Pheromones are chemicals secreted by certain animals which result in a direct effect on hormone levels or behavioural changes in other members of the same species. Their complicated molecular structure enables these chemicals to carry large amounts of information to the recipient. The best known and studied example is the pheromone produced by sexually receptive silkworms, called “bombykol”: female silkworm moths attract male mates by releasing the pheromone from a gland in their stomachs, which is then detected by tiny receptors at the tips of the male’s antennae. The male can detect this pheromone from as far as several kilometres away, and uses the chemical signal to find its way to the female.
Whether or not chemicals such as these affect, or even exist in humans, has been under debate by the scientific community for some time. Despite the fact that very few properly controlled scientific studies have ever been published, many fragrance companies have grasped excitedly at the possibility of human pheromones. Online companies which claim to use human pheromones as an ingredient advertise results such as ‘powerful and instantaneous sexual attraction’ or the creation of an ‘aura of social ability’; results which would certainly be appealing to anyone looking to ‘get lucky’. However, these bold assertions are never backed up by scientific fact –that’s advertising for you.
But what if human pheromones do exist, and play a part in sexual attraction? By wearing pheromones are people manipulating others into doing things they otherwise wouldn’t? One brand of pheromone products, Pherazone, has already anticipated this debate by including a (rather comical) warning in conjunction with their advert: “Of course, you should use this product ethically as women will have trouble resisting the increased attraction and chemistry created.”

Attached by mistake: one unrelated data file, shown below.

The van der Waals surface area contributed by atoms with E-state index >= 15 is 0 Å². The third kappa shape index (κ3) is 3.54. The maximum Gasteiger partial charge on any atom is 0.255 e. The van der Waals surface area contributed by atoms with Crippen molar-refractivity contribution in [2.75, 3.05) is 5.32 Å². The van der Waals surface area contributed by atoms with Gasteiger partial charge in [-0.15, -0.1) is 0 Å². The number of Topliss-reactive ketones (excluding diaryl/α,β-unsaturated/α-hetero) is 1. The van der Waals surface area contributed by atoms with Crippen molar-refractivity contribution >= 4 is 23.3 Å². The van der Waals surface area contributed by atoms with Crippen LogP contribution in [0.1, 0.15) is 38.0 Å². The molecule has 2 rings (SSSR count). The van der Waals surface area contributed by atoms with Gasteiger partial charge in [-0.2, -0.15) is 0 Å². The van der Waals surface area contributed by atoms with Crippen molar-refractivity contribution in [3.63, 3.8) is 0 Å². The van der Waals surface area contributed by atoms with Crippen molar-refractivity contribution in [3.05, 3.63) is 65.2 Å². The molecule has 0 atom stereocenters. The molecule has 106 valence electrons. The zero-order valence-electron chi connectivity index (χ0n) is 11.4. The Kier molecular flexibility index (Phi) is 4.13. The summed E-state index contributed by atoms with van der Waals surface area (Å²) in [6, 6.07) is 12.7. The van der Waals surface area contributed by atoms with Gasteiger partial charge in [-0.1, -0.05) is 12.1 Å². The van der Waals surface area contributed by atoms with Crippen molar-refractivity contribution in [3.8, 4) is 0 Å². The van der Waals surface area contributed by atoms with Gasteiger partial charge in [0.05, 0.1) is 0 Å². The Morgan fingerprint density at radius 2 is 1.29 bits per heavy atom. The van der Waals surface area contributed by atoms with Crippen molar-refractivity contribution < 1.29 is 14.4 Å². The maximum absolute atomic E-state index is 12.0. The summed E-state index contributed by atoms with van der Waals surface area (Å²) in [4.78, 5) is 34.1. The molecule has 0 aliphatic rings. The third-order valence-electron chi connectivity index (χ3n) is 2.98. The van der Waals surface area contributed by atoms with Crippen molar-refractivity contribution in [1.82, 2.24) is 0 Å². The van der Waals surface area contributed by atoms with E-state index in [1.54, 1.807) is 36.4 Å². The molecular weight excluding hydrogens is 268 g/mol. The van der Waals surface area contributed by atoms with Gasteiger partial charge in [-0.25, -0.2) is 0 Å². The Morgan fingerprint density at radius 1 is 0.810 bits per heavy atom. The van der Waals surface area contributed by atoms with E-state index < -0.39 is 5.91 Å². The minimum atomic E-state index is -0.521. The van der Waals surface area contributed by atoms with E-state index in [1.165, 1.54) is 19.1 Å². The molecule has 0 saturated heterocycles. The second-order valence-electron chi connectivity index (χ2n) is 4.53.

It seems wrong for science to affect the natural formation of human affection and the development of relationships. Pheromones appear to be a ‘trick’, a subtle lie to attract attention which wouldn’t naturally be given. But then many women wear push up bras, body slimming underwear and make up, and the world of enhancements isn’t limited to the feminine: men too are not adverse to applying some concealer, styling their hair or pulling a David Beckham by putting a sock down their pants… Is this not the same thing, manipulating appearance in order to provoke a sexual response? It is just that the ethics of many of these practices remains largely unquestioned because they are so widespread. At a greater extreme people opt for cosmetic surgery, creating an image of themselves which is more artifice than reality.
But the point is that human beings are far more complicated than animals: we need something more than a great smell to maintain attraction. Communication isn’t limited to chemicals, and a higher bond of personality and shared morality is surely as important as chemistry. Colognes and wonderbras do not remove free will.
Image: The Welsh Poppy on Flickr